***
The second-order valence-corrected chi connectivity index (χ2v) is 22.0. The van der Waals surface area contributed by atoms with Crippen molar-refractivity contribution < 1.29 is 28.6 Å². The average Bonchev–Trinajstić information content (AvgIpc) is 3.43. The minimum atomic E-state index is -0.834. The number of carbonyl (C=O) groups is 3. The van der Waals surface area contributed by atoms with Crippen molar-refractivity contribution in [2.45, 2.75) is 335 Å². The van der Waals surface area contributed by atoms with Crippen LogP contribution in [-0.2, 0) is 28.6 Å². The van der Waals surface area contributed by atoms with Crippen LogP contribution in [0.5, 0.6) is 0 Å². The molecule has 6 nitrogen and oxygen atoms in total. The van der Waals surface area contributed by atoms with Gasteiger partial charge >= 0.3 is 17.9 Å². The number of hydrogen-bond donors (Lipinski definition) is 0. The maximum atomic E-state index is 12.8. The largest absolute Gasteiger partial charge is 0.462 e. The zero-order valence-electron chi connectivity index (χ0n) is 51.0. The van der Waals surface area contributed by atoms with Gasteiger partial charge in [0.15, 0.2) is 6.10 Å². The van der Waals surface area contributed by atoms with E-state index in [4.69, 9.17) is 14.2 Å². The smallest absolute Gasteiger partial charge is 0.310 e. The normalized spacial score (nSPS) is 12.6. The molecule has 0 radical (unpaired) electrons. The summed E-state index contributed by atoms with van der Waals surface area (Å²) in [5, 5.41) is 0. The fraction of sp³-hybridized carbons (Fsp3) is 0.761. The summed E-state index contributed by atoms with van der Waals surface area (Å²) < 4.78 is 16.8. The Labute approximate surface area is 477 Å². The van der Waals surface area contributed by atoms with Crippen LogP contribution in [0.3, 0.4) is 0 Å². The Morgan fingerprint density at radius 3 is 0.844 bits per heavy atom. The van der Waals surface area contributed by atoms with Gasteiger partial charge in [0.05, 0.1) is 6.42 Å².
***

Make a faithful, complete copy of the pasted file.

The second-order valence-corrected chi connectivity index (χ2v) is 22.0. The van der Waals surface area contributed by atoms with Crippen molar-refractivity contribution < 1.29 is 28.6 Å². The average Bonchev–Trinajstić information content (AvgIpc) is 3.43. The minimum atomic E-state index is -0.834. The number of carbonyl (C=O) groups is 3. The van der Waals surface area contributed by atoms with Crippen molar-refractivity contribution in [2.45, 2.75) is 335 Å². The van der Waals surface area contributed by atoms with Crippen LogP contribution in [-0.2, 0) is 28.6 Å². The van der Waals surface area contributed by atoms with Crippen LogP contribution in [0.5, 0.6) is 0 Å². The molecule has 6 nitrogen and oxygen atoms in total. The van der Waals surface area contributed by atoms with Gasteiger partial charge >= 0.3 is 17.9 Å². The number of hydrogen-bond donors (Lipinski definition) is 0. The maximum atomic E-state index is 12.8. The largest absolute Gasteiger partial charge is 0.462 e. The zero-order valence-electron chi connectivity index (χ0n) is 51.0. The van der Waals surface area contributed by atoms with Gasteiger partial charge in [0.15, 0.2) is 6.10 Å². The van der Waals surface area contributed by atoms with E-state index in [4.69, 9.17) is 14.2 Å². The smallest absolute Gasteiger partial charge is 0.310 e. The normalized spacial score (nSPS) is 12.6. The molecule has 0 radical (unpaired) electrons. The summed E-state index contributed by atoms with van der Waals surface area (Å²) in [5, 5.41) is 0. The fraction of sp³-hybridized carbons (Fsp3) is 0.761. The summed E-state index contributed by atoms with van der Waals surface area (Å²) < 4.78 is 16.8. The Labute approximate surface area is 477 Å². The van der Waals surface area contributed by atoms with Crippen LogP contribution in [0.3, 0.4) is 0 Å². The Morgan fingerprint density at radius 3 is 0.844 bits per heavy atom. The van der Waals surface area contributed by atoms with Gasteiger partial charge in [0.05, 0.1) is 6.42 Å².